Roughly $31.5 million in new debt the City of Lodi is incurring to pay for upgrades to its wastewater treatment system received A- ratings from Standard and Poor's and Fitch Ratings, with both firms firm noting the city's strengthening financial condition.
"The 'A-' rating reflects the essentiality of the service, its stable load growth, healthy service area, adequate financial position and procedures for annual CPI-based rate increases," Fitch Ratings said in a press release.
S&P noted Lodi's stable residential customer base and economy based on food production and services sectors, steady customer growth and a rate structure sufficient to repay the debt.
Fitch also boosted the ratings outlook from "evolving" to "stable" for $37.3 million in a previous wastewater financing, noting the city's progress in settling a 5-year-old federal lawsuit over liability for groundwater contamination. The "stable" outlook "reflects the progress the city has made in resolving the litigation and the city's decision to allocate the full costs of cleanup and litigation to the water fund through rate increases already adopted," Fitch noted in the press release.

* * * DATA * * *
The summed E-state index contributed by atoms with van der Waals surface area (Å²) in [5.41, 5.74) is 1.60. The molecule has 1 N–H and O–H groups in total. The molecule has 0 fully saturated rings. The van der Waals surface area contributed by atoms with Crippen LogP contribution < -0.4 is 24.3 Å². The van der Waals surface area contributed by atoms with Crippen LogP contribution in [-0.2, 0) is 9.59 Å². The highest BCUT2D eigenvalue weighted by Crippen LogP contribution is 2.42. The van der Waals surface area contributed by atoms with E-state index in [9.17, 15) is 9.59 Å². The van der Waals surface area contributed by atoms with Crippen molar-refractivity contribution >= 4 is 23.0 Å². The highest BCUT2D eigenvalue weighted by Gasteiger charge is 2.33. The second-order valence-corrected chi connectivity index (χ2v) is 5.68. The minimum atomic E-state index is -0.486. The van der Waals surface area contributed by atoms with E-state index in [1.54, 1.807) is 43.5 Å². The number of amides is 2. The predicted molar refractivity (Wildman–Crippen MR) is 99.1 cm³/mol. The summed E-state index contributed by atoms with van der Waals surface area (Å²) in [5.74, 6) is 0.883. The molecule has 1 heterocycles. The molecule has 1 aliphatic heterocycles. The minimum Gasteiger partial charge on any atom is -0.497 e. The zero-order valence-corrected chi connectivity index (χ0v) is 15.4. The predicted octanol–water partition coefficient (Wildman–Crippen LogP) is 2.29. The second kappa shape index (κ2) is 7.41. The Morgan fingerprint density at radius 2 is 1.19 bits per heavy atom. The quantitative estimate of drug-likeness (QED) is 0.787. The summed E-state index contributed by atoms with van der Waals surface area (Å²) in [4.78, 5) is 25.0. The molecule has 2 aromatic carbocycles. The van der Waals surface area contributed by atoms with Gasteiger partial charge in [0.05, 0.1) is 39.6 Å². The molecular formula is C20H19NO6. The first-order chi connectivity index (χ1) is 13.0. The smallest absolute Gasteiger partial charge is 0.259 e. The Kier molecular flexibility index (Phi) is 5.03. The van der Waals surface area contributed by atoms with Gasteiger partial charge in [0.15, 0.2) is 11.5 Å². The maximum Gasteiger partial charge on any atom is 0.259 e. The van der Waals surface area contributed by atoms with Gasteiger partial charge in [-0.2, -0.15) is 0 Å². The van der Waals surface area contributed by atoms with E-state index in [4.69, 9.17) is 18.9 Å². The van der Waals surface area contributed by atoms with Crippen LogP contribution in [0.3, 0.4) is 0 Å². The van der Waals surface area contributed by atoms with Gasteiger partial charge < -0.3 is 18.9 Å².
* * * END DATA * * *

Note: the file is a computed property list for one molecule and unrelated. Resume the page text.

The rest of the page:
The new financing will pay for the final phase of treatment plant upgrades required by the Regional Water Quality Control Board, refinance a 1991 borrowing and provide the funds needed to repair the failing sewage pipeline between the city and the White Slough Water Pollution Control Facility. Approximately $31.5 million in certificates of participation are scheduled to sell Nov. 14.
Fitch Ratings pointed out Lodi's creditworthiness is partly a result of having a more diverse employment base than the Central Valley overall. Fitch and S&P stated Lodi's credit rating wasn't higher because the groundwater contamination lawsuits are still pending, although mostly settled.